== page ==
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Beer Town: Craft Beer’s Roots in Homebrew


Ken Grossman, who owned a home brew shop in Chico, Calif., was among the first generation of craft brewers who started out as home brewers.

As Grossman recounts in his book, “Beyond the Pale: The Story of Sierra Nevada Brewing Co.” (Wiley, $24.95), he cobbled together recycled dairy equipment to launch Sierra Nevada in 1980, founding one of the first craft breweries in the U.S. And, of course, his boldly bitter Sierra Nevada Pale Ale helped define the American craft beer revolution.

More than 30 years later, the revolution has grown into a major business. Sierra is the second-biggest craft brewer in the U.S., based on sales volume, and the company is set to open a second brewery early this year in Mills River, N.C., near Asheville.

The pattern of homebrewers becoming professional brewers and opening breweries hasn’t changed much since Grossman’s early days.

In metro Atlanta, new breweries such as Monday Night, Three Taverns, Jekyll and Eventide are all products of the home-to-pro paradigm. And new homebrew shops such as Wine Workshop & Brew Center in Decatur continue to feed a hobby that gets more serious all the time.

According to the American Homebrewers Association, nearly 1 million Americans brew beer at home. Homebrew contests judged by Beer Judge Certification Program members have become a fixture of the craft beer scene. Though, recently, in Georgia there are new legal barriers to holding homebrew contests in places that are licensed for alcohol sales, production, consumption or distribution.

In other words, breweries, brew pubs, bars and restaurants that once hosted home brewers may now risk losing licenses if they host contests. In spite of that, many are still doing what they can to keep the home-brew-to-craft-beer connection going.

Atlanta’s Publik Draft House recently announced the Great Southern Craft Beer Competition, in partnership with Atlanta Magazine and Monday Night Brewing. The contest invites home brewers from across the Southeast to submit their original beers between January and March for a chance to win a grand prize of $1,000 and distribution at Publik Draft House for one year.

“We’re still dealing with the logistics of the contest,” Publik Draft House co-owner Eddie Johnson said. “But we wanted to do something on a grass-roots level to touch those people who enjoy brewing at home and give them a venue to compete or be involved.”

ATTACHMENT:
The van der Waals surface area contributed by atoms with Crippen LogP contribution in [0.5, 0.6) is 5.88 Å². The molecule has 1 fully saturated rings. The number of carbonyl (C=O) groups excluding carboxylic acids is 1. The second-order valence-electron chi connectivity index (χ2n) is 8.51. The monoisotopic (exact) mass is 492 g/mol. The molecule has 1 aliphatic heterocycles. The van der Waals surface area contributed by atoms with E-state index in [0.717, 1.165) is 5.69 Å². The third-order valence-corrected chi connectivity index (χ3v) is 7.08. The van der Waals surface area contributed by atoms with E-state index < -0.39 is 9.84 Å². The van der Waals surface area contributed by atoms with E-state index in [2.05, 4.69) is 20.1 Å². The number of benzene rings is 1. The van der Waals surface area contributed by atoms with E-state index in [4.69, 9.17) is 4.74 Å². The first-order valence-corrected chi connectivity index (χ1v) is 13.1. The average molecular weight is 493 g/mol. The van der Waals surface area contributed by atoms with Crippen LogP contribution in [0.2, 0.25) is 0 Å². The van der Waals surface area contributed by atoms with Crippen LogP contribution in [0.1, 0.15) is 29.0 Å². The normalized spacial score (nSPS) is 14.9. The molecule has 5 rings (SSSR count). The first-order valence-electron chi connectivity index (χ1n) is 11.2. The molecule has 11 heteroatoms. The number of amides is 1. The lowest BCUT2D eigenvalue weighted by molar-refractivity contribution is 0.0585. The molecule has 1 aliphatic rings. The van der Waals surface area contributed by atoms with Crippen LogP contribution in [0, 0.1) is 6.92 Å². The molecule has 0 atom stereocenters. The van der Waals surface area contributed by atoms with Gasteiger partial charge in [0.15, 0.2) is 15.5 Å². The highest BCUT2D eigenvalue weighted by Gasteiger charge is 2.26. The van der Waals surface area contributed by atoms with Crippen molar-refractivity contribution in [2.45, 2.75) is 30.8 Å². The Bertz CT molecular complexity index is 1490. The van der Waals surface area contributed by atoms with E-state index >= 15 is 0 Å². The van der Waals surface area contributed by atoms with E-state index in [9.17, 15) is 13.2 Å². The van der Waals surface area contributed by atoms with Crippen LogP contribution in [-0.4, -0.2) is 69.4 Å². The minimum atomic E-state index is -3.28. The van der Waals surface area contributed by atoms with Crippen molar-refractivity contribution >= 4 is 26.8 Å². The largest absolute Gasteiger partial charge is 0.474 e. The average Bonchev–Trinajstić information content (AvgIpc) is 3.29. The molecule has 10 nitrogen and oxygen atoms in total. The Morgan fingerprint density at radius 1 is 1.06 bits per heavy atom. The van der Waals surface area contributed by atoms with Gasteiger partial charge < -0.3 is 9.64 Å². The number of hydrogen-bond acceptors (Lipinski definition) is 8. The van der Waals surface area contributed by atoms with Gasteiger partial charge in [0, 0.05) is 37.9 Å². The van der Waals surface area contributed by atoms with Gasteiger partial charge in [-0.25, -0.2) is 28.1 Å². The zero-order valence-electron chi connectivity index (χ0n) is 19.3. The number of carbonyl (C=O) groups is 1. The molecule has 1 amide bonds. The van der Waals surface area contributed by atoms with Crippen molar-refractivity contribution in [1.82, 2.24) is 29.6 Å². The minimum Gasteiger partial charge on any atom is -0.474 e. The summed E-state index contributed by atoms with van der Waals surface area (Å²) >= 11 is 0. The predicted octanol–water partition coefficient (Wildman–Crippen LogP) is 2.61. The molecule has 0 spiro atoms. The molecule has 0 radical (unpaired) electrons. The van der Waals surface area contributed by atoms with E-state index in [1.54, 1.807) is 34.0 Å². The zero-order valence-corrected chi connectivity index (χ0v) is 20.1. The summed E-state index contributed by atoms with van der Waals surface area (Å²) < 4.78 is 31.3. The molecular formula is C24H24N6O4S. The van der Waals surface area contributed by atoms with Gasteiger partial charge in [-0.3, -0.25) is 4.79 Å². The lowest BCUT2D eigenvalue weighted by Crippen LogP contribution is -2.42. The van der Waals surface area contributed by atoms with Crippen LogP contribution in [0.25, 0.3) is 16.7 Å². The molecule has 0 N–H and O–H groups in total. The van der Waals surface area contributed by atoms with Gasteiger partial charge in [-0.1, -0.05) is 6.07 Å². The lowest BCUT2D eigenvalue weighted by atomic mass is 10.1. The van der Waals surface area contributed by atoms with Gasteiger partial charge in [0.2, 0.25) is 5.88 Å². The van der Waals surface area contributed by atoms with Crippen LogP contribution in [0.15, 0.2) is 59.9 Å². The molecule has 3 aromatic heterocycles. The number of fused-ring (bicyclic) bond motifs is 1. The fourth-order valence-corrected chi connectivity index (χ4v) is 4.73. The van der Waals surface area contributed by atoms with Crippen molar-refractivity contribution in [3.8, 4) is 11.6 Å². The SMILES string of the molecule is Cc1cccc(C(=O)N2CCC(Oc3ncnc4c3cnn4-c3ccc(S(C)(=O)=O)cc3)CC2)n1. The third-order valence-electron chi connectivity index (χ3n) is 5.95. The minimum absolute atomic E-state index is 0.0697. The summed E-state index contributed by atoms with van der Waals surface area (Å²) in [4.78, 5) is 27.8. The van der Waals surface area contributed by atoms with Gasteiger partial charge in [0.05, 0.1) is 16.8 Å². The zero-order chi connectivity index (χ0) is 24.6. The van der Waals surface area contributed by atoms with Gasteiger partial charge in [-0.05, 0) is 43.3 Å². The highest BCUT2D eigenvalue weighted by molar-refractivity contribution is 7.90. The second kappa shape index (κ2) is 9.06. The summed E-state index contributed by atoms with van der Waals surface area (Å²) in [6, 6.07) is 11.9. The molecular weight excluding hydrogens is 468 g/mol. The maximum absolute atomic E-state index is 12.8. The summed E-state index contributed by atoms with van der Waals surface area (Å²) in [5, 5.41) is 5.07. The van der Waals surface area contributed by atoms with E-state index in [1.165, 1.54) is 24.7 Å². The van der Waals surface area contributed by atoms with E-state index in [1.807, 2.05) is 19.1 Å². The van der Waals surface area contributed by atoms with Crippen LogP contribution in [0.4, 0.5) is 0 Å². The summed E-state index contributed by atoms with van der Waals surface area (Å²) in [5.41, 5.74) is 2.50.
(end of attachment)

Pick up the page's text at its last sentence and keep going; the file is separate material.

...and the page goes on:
The Great Southern Craft Beer Competition launches Jan. 19 with a kickoff party at Monday Night Brewing featuring brewery tours and samples, Publik Draft House food pairings, prizes, such as tickets to Atlanta Beer Tours, homebrewing demonstrations and live entertainment. But to be clear, there will be no home-brewed beer at the event.

Johnson says the ultimate goal of the competition is to choose a winning home brewer’s recipe that will be produced by Monday Night and served at Publik Draft House alongside other local craft beers.

“We want to keep it on a local level because that’s what home brewing and craft brewing is all about,” Johnson said. “The competition is a wonderful opportunity for these amateur home brewers to get their beers on the map.”

Beer Event

The Great Southern Craft Beer Competition Kickoff Party. $25. 1-4 p.m. Jan. 19. Monday Night Brewing, 670 Trabert Ave. N.W., Atlanta, 404-352-7703, For more information on the competition:

— By Bob Townsend, AJC Food and More blog.

3 comments Add your comment

Mr Fuggles

January 13th, 2014
12:01 pm

Sadly, being a homebrewer in Georgia is tantamount to being a criminal. Even with a new law in place that “helps” the homebrewer, we are still stifled by extremely restrictive laws that STILL make it illegal to transport any homebrew, unless it is to a competition with a permit, which is not so easy to obtain. That means I can’t take one of my beers across the street and give it to my neighbor. Sad.

Sorry to hijack the blog, but the plight of the home brewer in Georgia is some what relevant.


January 13th, 2014
12:29 pm

Ken Grossman’s book is a prime example of why home brewing needs to be squashed in its infancy. If someone is allowed to home brew, and get their beers known to others, they may do as Ken did and eventually grow it into a big enough business to compete with the big corporations. Craft beer is growing while large breweries are losing market share. It’s a matter of survival for these large corporations. Stamp out competition before it can grow to relevance.

[...] By btownsend [...]